I have come a long way from my first days of working with CAD and machining parts. I learned a lot from professional advice, reading books and articles, and working in the real world, but I've definitely learned the most from my own endeavors. I'm not a "pro" yet, but I felt that Pro Tips is a cool name for small lessons that I've learned from first or second hand experiences.
Deburring Pro Tips:
Deburring seems like a simple process that won't change the outcome of a part, but after ruining the asthetics of countless parts when trying to clean off the sharp edges I learned it takes as much skill as making the part in the first place.
-File long edges all at once
Long edges can easily show marks from multiple file passes or an inconsistent cut with a deburring knife. When you have a part with a long edge try orienting the file parallel with the corner and lightly file the edge until it won't cut your hand. This leaves a machine-like small chamfer. This is very important for acryllic or polycarbonate.
-Avoid deburring knives.
I know they can remove an edge very quickly, but almost every time I have seen one used, it ruins the part. File straight or convex edges with a light touch. If you have a hole, use a countersink. If there is a concave edge that can't be filed or countersunk, then you can use the deburring knife. They are really only meant for concave surfaces, so they work acceptably if you are careful to maintain a consistent chip.
Polishing Pro Tips:
I like a "well polished design" to be both figurative and literal. Polishing is a big pain, but sometimes its worth it on a project where aesthetics are a big concern.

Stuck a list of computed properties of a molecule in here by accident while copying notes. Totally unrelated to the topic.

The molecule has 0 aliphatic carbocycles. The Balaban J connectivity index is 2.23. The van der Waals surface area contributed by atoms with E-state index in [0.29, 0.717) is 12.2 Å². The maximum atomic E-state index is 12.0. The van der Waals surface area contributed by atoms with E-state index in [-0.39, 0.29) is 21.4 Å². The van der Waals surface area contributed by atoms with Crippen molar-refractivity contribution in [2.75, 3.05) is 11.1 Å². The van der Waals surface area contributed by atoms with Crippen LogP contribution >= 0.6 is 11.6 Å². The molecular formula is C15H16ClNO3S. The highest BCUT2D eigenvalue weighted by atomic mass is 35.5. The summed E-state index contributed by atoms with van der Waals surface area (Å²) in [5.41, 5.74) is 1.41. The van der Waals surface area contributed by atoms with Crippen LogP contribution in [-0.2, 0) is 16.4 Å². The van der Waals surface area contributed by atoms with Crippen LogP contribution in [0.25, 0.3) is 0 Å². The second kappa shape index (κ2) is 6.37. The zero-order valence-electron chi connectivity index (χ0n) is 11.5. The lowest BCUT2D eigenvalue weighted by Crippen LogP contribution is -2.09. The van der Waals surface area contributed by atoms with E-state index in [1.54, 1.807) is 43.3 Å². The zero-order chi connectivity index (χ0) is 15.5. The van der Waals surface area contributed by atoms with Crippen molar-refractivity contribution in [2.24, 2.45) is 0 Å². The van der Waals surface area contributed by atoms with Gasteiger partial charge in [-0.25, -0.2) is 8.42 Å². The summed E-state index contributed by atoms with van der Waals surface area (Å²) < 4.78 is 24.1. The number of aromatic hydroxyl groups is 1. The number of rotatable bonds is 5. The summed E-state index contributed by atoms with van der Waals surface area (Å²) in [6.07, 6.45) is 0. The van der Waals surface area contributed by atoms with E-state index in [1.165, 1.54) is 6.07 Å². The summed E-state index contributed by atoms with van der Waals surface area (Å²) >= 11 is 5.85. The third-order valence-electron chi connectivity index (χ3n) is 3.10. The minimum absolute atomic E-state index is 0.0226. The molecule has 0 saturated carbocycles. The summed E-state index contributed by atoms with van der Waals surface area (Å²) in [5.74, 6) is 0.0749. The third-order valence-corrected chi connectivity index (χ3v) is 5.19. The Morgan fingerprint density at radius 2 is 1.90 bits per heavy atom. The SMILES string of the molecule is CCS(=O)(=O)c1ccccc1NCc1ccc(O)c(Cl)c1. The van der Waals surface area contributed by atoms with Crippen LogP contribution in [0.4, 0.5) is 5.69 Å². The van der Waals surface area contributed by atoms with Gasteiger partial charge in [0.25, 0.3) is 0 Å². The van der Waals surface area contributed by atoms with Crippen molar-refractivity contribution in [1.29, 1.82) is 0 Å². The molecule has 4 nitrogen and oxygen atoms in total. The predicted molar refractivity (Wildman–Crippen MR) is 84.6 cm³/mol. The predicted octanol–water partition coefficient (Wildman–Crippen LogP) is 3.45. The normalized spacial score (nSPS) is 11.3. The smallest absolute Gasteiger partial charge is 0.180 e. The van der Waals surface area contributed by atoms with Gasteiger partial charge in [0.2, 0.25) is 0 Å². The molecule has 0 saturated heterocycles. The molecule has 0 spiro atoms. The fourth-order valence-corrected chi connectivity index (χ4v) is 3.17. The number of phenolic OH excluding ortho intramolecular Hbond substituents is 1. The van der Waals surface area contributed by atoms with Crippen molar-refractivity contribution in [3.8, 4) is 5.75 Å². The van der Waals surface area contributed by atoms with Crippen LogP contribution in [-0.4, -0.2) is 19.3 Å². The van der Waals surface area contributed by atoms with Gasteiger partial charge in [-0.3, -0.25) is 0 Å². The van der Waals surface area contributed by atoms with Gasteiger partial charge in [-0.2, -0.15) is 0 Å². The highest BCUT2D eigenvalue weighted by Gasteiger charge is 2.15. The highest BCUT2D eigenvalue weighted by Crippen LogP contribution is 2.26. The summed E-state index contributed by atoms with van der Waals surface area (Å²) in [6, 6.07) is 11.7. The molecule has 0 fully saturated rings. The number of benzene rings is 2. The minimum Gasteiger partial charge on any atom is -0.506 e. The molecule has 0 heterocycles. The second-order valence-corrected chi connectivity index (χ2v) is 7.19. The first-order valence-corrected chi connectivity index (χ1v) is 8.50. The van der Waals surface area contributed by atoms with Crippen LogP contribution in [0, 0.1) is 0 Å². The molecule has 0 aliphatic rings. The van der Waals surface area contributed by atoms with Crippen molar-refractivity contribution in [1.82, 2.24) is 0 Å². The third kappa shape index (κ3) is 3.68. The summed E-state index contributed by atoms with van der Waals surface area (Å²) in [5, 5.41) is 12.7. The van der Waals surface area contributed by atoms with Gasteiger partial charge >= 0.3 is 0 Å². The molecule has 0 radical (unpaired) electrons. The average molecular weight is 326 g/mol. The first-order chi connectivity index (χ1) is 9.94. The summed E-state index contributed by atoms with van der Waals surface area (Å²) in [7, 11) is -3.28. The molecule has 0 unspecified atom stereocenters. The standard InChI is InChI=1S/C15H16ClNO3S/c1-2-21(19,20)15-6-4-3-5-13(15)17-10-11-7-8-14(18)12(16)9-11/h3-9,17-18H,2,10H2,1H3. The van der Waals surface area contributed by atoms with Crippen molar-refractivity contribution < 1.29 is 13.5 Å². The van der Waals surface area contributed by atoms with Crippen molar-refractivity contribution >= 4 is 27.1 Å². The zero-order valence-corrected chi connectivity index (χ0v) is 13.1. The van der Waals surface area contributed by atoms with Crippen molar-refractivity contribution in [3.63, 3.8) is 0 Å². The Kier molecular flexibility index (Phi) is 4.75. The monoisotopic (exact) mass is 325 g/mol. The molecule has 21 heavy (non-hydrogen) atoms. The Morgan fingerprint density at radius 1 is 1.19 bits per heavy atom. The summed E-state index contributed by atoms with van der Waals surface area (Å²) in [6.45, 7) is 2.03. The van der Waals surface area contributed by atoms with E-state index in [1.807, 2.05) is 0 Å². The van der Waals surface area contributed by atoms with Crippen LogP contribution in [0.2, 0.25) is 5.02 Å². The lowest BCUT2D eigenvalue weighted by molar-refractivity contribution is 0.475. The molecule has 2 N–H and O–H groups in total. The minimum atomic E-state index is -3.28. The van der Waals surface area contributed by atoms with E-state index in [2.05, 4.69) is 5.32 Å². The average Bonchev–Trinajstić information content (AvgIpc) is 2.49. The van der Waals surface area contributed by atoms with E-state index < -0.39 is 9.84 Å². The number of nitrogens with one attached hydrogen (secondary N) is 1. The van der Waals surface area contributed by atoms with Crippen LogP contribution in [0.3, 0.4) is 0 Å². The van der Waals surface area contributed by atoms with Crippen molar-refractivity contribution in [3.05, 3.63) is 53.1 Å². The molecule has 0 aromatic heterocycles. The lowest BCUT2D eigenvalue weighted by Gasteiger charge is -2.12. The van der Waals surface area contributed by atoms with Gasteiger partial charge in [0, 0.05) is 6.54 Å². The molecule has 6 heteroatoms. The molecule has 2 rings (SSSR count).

-Wear a face mask and goggles
Polishing is messy and I can guarantee that you will get something in your eye without goggles. Polishing also kicks up a lot of fine particulates. That can't be good for your health, so wear a mask.
-Sand before polishing
Aluminum and other metals don't have much material removed by polishing, therefore it won't make the part shiny. I've found for aluminum starting with 200 grit sandpaper will get the surface uniform, 400 grit will get it very smooth, and then the part will polish to a semi mirror. Additional higher grits can make the finish even better.
-Use a purpose polishing compound
I needed to clean up some icky looking polycarbonate. Plastic polish worked amazingly well. I've also used aluminum polish. It worked considerably better than generic polish.
Design Pro Tips:
-Set screws suck... don't use them. They don't have enough surface area to grip a part very well. They put a lot of force on a small area, which almost always dents a part. If a set screw slips it will always ruin the part it is gripping. I always try to use clamp collars or other alternatives to set screws.